Alec Guinness is truly one of the best things about this film in the leading role.  He is the most vile of creatures, yet he’s a human throughout.  Is he bad human being?  Is he a cautionary tale?  Is he a complete chauvinist idiot?  He’s not a genius as one character would try to lead the audience to believe.  That said, there is a strange humanity to Captain St. James.  He’s not a lovable character by any stretch, but he’s not loathsome to the point of wanting to walk away from the film.  One truly becomes invested in his fate, either out of interest in his actual character or for the women in his life.  All of this is a testament to Alec Guinness’ acting chops. He delivers quite simply one of the better performances of the year here.  Speaking of the women in his life, I personally don’t have a lot of good to say about Yvonne De Carlo as Nita only because I could not get over her Spanish.  She is supposed to be Spanish as far as one can tell (maybe Moroccan?), but her Spanish is that of a native English speaker who has be speaking it well for a few years.  Perhaps that should not be distracting, but it takes away from her performance, and it was the film’s glaring weakness.  On the other hand, I really like Celia Johnson in the role of Maud.  She elicits such sympathy from the audience for her plight, and we the audience find ourselves rooting her on at every moment.  This is simply great acting on Johnson’s part, because there’s nothing particularly charismatic about her character, especially in contrast with Guinness.  In the end, although sometimes the most charismatic roles unfairly steal the show, Miss Johnson has us pulling for her until the bitter end.

Ultimately, I’m happy I gave The Captain’s Paradise a fair chance.  What I thought would be another male-centric chauvinist comedy turned out to be so much more than that.  The script is sharp and edgy, and the performances (for the most part) are first rate.

***1/2 ~AOS


It needs to be first of all state that George Cukor’s The Actress is a delightful little gem.  There have been some big colossal films this year, and it is refreshing to see something this small in scope and tightly wound come across the big screen.  The theme of young women wanting to break out and show the world the power of independent women has run rather strong this year.  Leslie Caron in Lili, Maggie McNamera in The Moon is Blue, and of course Audrey Hepburn in the outstanding Roman Holiday have all provided us these different facets of these wonderful independent women this year.  I would have to say that Jean Simmon’s portrayal of Ruth Gordon Jones (in, as it turns out, Ms Gordon’s autobiographical screenplay) is right up there with those performances this year.  In the end, this is a heartfelt and personal film throughout, and the directing, writing, and acting all drive that home for us.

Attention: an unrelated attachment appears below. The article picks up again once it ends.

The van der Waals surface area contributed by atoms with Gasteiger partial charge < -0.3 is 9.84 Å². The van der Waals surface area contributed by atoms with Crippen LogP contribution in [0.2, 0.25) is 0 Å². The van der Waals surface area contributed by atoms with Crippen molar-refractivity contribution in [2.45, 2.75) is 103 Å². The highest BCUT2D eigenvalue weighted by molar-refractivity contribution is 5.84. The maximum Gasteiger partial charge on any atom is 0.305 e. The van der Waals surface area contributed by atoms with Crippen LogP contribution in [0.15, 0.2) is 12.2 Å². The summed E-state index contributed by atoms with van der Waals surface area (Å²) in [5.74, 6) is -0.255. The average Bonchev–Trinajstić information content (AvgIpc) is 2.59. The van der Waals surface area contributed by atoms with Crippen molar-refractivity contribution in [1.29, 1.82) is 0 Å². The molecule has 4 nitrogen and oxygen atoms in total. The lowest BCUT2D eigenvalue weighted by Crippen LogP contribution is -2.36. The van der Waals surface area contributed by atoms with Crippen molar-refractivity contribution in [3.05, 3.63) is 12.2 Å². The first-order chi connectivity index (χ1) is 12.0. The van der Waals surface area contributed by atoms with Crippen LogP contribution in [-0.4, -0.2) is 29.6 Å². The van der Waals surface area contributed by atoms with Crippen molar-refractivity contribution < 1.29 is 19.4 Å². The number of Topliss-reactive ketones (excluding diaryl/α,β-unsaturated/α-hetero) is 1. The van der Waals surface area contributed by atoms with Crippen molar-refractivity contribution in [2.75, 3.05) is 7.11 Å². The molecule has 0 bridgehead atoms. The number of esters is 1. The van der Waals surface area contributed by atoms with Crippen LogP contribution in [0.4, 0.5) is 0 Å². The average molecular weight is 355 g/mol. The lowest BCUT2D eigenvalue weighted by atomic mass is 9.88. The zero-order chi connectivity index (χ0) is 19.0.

Kudos most first and foremost be given to Spencer Tracy as Clinton Jones, the overbearing, but clearly loving, father of Ruth.  His comedic timing is simply impeccable and he owns every single scene that he is in.  No disrespect to Miss Simmons performance, but Mr. Tracy end up owning this film about his daughter the inspiring actress.  In a year where most of the great performances have been dramatic, it is refreshing to get this very well played comedic performance from an actor that can quite simply do it all.

After all things are considered though, the very heart and soul of The Actress is none other than Ruth Gordon herself.  This film is her story, and she tells it with beautiful passion and honesty.  This film needed a female screenwriter, and who better to tell the story than the protagonist herself?  It’s not a big film, it’s not a perfect film (Teresa Wright and Anthony Perkins are rather two-dimensional throughout), but it is a personal one, and so for that I thank Ms Gordon for this window into her soul.

***1/2 ~AOS